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19 September 2013

Integrative complexity levels

  
"Fighting for peace is like screwing for virginity." ~ George Carlin

Photo Courtesy: LMCF

This week's Sepia theme takes me back to those afternoons when I was putting together a research proposal (Re: Department of Media, Cognition and Communication, University of Copenhagen).

The project focuses on integrative complexity (IC) defined as a measure of intellectual style used by individuals or groups in processing information, problem solving, and decision making. The IC construct is used to measure complexity levels of government leaders during periods of crises.  

Cognitive studies in communication examine changes in leaders' IC levels, i.e. world leaders in the war against terrorism, Middles Eastern leaders during the 9/11 crisis, German parliamentarians on the Gulf War.  The theory is that IC complexity levels decline during conflicts and increase during resolutions of conflicts.

A notable finding from a previous study shows that changes in IC levels could be used in predicting violence. The IC measure is found to be a tool in forecasting adversary intentions. There was talk of feasibility that the IC construct can be used to predict wars and thus prevent them. Yes, I hear you. It's a long shot.

Denmark's reputation as the world's second most peaceful country (Global Peace Index, 2008) accords the Danish government credibility to host research that supports peace as response to terrorism.  Authority strengthens validity of interest on a scientific contribution to world peace, the objective which the project ultimately intends to reach.


It's been awhile, 1990 most likely, since I sang Let There Be Peace with college mates at a commencement ceremony. Behind us on stage was the country's vice president who was to speak to the graduates. Fast forward to 2013 I muse, what could his IC levels have been like if he was the Philippines' top leader during terrorist attacks by the Abu Sayyaf, an Al Queda-linked Islamist separatist group...? Part of my methodology is to dissect selected Southeast Asian leader speeches to analyze IC levels. 

But then of course I was young and research was far from my mind as worrying was near my juvenile vocal chords over hitting the right notes to Let There Be Peace on Earth.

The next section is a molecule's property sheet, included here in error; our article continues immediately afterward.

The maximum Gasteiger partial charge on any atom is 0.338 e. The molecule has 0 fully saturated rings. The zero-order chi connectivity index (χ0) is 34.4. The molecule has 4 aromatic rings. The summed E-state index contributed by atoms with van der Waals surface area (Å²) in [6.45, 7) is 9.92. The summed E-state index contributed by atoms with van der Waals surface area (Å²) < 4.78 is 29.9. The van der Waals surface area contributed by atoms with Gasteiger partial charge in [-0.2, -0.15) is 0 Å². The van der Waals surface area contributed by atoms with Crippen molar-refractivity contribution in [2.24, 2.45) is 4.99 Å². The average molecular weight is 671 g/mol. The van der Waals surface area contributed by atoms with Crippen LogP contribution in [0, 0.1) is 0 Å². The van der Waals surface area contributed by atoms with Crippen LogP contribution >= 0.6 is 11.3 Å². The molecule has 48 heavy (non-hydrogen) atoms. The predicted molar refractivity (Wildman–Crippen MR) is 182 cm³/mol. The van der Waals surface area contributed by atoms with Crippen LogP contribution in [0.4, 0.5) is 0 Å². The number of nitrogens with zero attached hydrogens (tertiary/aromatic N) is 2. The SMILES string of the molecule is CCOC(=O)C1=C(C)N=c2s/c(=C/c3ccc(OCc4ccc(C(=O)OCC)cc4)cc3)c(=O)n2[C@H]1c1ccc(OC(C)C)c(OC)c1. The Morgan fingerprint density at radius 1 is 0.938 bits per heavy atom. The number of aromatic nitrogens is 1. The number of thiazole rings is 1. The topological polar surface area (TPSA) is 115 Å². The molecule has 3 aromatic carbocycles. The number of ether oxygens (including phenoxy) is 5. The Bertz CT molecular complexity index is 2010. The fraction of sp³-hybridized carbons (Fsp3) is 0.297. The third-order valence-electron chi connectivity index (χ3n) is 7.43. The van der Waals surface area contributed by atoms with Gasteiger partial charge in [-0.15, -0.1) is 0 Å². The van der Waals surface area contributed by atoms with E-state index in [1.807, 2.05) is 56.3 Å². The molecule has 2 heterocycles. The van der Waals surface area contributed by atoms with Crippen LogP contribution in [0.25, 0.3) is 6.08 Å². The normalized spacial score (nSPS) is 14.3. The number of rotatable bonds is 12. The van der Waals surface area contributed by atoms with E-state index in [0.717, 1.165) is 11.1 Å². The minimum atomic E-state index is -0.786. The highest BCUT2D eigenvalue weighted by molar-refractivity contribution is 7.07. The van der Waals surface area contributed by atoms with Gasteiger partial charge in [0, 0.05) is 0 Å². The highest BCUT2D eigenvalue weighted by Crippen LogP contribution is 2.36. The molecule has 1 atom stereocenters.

11 comments:

  1. Fascinating, I'd never heard of IC before, nor had I heard the Peace on Earth song. Very appropriate post for World Peace Day.

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  2. Indeed, let there be peace. Stepping back from the Syria crisis might just be proof of the truth of the Carlin quote.

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    1. An observation which could be hot on the discussion table of communication academics.

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    2. Carlin could be vulgar and abrasive, but this quote is so on target.
      We sometimes sing this song at Mass.

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  3. What an interesting study. I'm not a student of communication style or anything closely related to that, but I'm always frustrated listening to politicians who've been coached to death in PC-ness to the point that nobody is saying anything.

    George Carlin quote -- classic!

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  4. George Carlin's quote is, at first read, very funny; later it becomes sadly true...

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  5. Peace in our time would be wonderful.

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  6. Just checking in. I am sure you have the voice for it now.

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